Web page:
''I found the actual work of directing had very little to do with going up to actors and saying things. My friend Bob Hoskins says filmmaking is like being pecked to death by pigeons. I would use a more violent bird. We could spend hours setting up the beach. Luckily, I was surrounded by experts. You're too busy sensing other people's fear rather than your own. Of course, in the film you have close-ups. That meant I could include a lot of stillness. Having the realistic images made quite a difference. Onstage, we had a steeply raked, stylized surface, quite different. People said of the stage production, `Oh, it's so filmic.' I'm not sure it was much of a compliment. It's not that one medium is more collaborative than the other. One makes suggestions as an actor, although friends in the theater have said that when it's not your name on the program, it's called interfering.''
He'd do it again, Rickman says of directing, if the right project came along. ''But acting is not something I'll stop doing. I can't see how. You're always reacting as well as performing.'' If Rickman's grasp of the respective visual worlds of stage and film is secure, it's because he began as an art student. His focus on acting bespeaks the fact that he's a late bloomer. Rickman, a young-looking 50, glumly saw himself going nowhere at the age of 38. Then along came his breakthrough role as the cruel, silken Vicomte de Valmont in Les Liaisons Dangereuses. It made him a star in London and on Broadway. In 1988, he made his film debut in Die Hard, stealing the film from Bruce Willis as a German terrorist, Hans Gruber, putting steely, rakish spin on cliche after cliche.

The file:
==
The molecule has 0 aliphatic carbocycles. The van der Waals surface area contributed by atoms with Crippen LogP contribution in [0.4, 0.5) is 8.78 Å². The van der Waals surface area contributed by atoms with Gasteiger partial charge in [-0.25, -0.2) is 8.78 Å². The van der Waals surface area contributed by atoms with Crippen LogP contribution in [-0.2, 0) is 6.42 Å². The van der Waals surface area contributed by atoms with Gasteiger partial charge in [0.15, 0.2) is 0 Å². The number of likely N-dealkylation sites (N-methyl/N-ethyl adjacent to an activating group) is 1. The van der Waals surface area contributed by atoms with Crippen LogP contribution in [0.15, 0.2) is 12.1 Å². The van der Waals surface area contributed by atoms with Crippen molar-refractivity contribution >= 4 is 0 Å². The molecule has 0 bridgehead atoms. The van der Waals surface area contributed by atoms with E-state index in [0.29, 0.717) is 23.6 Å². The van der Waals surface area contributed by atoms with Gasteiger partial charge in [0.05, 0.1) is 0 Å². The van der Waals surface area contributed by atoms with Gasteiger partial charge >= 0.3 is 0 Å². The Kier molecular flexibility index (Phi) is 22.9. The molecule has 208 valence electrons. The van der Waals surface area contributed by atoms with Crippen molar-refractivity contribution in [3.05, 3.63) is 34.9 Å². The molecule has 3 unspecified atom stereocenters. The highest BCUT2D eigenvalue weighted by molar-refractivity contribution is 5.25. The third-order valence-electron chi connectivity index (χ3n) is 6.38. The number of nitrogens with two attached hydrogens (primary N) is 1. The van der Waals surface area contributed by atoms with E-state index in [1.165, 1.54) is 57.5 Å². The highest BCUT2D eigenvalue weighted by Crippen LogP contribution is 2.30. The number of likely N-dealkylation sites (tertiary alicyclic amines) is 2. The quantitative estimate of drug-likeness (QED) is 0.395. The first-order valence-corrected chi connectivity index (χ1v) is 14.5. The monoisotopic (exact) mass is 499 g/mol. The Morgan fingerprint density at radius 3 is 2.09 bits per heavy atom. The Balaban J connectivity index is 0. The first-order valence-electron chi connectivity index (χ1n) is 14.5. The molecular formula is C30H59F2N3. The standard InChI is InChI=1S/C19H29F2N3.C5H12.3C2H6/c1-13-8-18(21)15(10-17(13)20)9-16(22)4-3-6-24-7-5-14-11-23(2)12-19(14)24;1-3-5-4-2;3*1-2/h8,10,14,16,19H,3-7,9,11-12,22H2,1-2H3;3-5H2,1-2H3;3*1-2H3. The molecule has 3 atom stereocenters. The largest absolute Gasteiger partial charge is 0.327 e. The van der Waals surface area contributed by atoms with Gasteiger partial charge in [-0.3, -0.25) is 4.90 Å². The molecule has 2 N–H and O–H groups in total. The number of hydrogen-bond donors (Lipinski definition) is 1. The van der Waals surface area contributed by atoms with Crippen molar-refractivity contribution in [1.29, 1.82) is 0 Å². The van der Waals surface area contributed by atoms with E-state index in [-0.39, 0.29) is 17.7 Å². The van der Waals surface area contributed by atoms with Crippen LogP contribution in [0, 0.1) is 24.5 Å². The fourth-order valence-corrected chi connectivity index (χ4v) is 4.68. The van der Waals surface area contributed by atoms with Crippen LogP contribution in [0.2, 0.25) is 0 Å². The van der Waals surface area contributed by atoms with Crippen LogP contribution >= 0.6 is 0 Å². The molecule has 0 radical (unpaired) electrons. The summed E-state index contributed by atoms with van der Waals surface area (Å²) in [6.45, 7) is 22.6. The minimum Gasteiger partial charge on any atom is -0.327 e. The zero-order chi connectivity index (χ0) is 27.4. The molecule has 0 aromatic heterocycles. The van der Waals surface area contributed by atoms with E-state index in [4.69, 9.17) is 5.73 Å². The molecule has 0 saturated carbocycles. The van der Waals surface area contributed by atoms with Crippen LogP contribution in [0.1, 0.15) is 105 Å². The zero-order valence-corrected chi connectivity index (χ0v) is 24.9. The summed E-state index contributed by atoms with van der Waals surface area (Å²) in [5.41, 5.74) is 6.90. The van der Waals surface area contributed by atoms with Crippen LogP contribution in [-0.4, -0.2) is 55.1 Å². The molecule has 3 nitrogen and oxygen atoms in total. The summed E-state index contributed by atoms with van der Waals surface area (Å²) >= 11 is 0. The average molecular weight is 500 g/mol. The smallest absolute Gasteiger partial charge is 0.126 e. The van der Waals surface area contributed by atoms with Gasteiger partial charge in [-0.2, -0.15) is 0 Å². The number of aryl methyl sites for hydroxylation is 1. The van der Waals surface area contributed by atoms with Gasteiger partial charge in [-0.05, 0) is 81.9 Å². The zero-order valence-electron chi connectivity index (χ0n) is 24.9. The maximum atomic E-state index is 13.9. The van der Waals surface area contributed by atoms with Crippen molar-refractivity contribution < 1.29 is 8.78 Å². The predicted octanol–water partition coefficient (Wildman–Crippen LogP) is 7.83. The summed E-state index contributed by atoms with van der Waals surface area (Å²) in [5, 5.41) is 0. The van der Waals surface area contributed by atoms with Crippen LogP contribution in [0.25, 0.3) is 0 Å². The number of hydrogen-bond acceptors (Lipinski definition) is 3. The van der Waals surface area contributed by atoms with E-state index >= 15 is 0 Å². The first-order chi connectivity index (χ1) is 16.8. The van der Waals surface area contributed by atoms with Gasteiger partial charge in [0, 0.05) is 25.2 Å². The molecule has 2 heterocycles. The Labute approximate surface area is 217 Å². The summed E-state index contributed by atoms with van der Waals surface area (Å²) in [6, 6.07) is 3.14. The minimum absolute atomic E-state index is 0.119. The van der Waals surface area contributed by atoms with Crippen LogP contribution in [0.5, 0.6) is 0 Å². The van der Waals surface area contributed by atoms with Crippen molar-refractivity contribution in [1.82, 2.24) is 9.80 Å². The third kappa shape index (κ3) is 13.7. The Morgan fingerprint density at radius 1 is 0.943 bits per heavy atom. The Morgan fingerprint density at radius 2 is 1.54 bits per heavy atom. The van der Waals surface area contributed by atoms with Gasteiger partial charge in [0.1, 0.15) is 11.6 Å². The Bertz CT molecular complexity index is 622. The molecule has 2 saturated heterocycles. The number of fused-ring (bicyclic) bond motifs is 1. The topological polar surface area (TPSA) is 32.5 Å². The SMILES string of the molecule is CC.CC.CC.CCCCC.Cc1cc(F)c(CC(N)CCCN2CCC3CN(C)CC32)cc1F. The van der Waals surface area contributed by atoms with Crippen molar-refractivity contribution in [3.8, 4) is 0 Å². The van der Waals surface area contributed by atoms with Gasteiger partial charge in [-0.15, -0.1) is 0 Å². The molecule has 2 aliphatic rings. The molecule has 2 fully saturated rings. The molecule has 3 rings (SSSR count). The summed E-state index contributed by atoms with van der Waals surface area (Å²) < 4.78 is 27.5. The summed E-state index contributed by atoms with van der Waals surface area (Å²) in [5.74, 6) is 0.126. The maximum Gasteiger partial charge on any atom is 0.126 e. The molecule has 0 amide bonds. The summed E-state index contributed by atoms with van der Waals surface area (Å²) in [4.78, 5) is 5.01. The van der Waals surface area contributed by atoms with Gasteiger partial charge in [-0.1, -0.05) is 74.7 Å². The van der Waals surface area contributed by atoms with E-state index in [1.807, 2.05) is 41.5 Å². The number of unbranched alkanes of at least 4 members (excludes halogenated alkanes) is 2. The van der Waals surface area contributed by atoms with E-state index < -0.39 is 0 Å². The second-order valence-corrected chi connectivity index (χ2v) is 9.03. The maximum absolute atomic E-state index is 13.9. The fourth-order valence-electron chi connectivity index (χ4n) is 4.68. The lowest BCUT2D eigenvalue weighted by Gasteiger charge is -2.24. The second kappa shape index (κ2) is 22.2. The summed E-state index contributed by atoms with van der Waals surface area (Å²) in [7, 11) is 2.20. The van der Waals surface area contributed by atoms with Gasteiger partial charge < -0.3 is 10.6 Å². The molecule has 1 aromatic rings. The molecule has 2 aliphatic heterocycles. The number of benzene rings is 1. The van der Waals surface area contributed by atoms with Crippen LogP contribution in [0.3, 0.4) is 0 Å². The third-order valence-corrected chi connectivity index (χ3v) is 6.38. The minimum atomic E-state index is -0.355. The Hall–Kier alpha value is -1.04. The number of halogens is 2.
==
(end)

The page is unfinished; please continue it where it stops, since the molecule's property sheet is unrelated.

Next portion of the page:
He did the same thing three years later as the outrageously entertaining Sheriff of Nottingham in Robin Hood: Prince of Thieves. He could have gone on in that vein. Ceertainly he was glad to bid goodbye to the malignant Valmont after playing the role for two years. ''It was time to stop,'' he says. ''You cannot go on playing a self-destructive character night after night without destroying something in yourself.'' Intentionally, he chose a small English film, Anthony Minghella's Truly, Madly, Deeply, disarmingly playing the ghost of Juliet Stevenson's dead lover, then joined Thompson and director Ang Lee in Sense and Sensibility before playing a cold, repressed Eamon De Valera to Liam Neeson's title character in Michael Collins. If the Hannibal Lecter role in The Silence of the Lambs hadn't gone to Anthony Hopkins, Rickman would have been cast. Soon, he'll be seen in another modestly scaled film, Kevin Smith's Dogma, with Linda Fiorentino and the Good Will Hunting team of Ben Afleck and Matt Damon.